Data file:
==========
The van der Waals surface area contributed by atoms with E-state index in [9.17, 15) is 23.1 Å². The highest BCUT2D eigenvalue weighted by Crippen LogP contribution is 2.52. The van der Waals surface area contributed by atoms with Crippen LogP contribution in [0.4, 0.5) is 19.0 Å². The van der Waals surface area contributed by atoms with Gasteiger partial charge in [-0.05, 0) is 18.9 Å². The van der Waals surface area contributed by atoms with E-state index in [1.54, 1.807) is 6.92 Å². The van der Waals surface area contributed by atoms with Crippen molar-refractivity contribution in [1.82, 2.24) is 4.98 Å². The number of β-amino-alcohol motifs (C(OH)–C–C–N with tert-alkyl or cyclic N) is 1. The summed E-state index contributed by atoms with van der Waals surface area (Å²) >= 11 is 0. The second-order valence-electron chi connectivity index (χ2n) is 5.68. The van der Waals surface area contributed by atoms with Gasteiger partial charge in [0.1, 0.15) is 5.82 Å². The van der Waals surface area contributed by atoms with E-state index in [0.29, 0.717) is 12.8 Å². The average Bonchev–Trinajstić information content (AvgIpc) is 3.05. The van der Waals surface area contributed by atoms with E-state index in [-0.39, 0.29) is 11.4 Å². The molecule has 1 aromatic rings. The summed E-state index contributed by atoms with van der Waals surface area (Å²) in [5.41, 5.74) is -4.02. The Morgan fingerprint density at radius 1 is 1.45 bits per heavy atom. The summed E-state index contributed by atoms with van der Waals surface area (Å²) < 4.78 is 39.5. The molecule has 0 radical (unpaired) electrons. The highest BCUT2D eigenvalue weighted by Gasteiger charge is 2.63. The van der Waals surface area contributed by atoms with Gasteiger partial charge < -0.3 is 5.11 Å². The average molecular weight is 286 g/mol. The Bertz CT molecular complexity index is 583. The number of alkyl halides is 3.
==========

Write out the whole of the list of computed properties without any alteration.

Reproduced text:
The van der Waals surface area contributed by atoms with E-state index in [9.17, 15) is 23.1 Å². The highest BCUT2D eigenvalue weighted by Crippen LogP contribution is 2.52. The van der Waals surface area contributed by atoms with Crippen LogP contribution in [0.4, 0.5) is 19.0 Å². The van der Waals surface area contributed by atoms with Gasteiger partial charge in [-0.05, 0) is 18.9 Å². The van der Waals surface area contributed by atoms with E-state index in [1.54, 1.807) is 6.92 Å². The van der Waals surface area contributed by atoms with Crippen molar-refractivity contribution in [1.82, 2.24) is 4.98 Å². The number of β-amino-alcohol motifs (C(OH)–C–C–N with tert-alkyl or cyclic N) is 1. The summed E-state index contributed by atoms with van der Waals surface area (Å²) >= 11 is 0. The second-order valence-electron chi connectivity index (χ2n) is 5.68. The van der Waals surface area contributed by atoms with Gasteiger partial charge in [0.1, 0.15) is 5.82 Å². The van der Waals surface area contributed by atoms with E-state index in [0.29, 0.717) is 12.8 Å². The average Bonchev–Trinajstić information content (AvgIpc) is 3.05. The van der Waals surface area contributed by atoms with E-state index in [-0.39, 0.29) is 11.4 Å². The molecule has 1 aromatic rings. The summed E-state index contributed by atoms with van der Waals surface area (Å²) in [5.41, 5.74) is -4.02. The Morgan fingerprint density at radius 1 is 1.45 bits per heavy atom. The summed E-state index contributed by atoms with van der Waals surface area (Å²) < 4.78 is 39.5. The molecule has 0 radical (unpaired) electrons. The highest BCUT2D eigenvalue weighted by Gasteiger charge is 2.63. The van der Waals surface area contributed by atoms with Gasteiger partial charge < -0.3 is 5.11 Å². The average molecular weight is 286 g/mol. The Bertz CT molecular complexity index is 583. The number of alkyl halides is 3.